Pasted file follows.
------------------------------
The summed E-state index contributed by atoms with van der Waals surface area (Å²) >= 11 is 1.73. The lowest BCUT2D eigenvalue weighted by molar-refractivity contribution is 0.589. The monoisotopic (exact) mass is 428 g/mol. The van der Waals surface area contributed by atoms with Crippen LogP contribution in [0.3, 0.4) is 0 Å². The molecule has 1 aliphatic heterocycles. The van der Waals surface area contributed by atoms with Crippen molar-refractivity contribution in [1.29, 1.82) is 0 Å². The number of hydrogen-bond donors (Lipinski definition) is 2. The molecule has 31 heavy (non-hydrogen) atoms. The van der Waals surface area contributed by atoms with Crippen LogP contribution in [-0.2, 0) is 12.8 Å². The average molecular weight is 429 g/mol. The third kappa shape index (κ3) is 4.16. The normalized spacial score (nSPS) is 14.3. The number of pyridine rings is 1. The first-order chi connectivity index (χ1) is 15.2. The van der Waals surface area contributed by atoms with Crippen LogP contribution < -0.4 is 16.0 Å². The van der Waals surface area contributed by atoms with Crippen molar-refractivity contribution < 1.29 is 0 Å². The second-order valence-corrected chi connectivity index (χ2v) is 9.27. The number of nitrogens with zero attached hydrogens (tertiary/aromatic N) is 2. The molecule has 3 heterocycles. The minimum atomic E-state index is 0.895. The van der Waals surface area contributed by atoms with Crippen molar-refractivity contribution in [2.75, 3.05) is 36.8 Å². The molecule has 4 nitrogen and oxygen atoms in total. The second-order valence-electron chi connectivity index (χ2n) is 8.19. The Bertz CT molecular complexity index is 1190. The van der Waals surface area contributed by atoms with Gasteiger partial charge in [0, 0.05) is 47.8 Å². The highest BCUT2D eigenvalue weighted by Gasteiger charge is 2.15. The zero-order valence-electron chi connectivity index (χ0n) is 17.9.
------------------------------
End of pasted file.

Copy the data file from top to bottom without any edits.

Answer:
The summed E-state index contributed by atoms with van der Waals surface area (Å²) >= 11 is 1.73. The lowest BCUT2D eigenvalue weighted by molar-refractivity contribution is 0.589. The monoisotopic (exact) mass is 428 g/mol. The van der Waals surface area contributed by atoms with Crippen LogP contribution in [0.3, 0.4) is 0 Å². The molecule has 1 aliphatic heterocycles. The van der Waals surface area contributed by atoms with Crippen molar-refractivity contribution in [1.29, 1.82) is 0 Å². The number of hydrogen-bond donors (Lipinski definition) is 2. The molecule has 31 heavy (non-hydrogen) atoms. The van der Waals surface area contributed by atoms with Crippen LogP contribution in [-0.2, 0) is 12.8 Å². The average molecular weight is 429 g/mol. The third kappa shape index (κ3) is 4.16. The normalized spacial score (nSPS) is 14.3. The number of pyridine rings is 1. The first-order chi connectivity index (χ1) is 15.2. The van der Waals surface area contributed by atoms with Crippen LogP contribution < -0.4 is 16.0 Å². The van der Waals surface area contributed by atoms with Crippen molar-refractivity contribution < 1.29 is 0 Å². The second-order valence-corrected chi connectivity index (χ2v) is 9.27. The number of nitrogens with zero attached hydrogens (tertiary/aromatic N) is 2. The molecule has 3 heterocycles. The minimum atomic E-state index is 0.895. The van der Waals surface area contributed by atoms with Crippen molar-refractivity contribution in [2.75, 3.05) is 36.8 Å². The molecule has 4 nitrogen and oxygen atoms in total. The second-order valence-electron chi connectivity index (χ2n) is 8.19. The Bertz CT molecular complexity index is 1190. The van der Waals surface area contributed by atoms with Gasteiger partial charge in [0, 0.05) is 47.8 Å². The highest BCUT2D eigenvalue weighted by Gasteiger charge is 2.15. The zero-order valence-electron chi connectivity index (χ0n) is 17.9.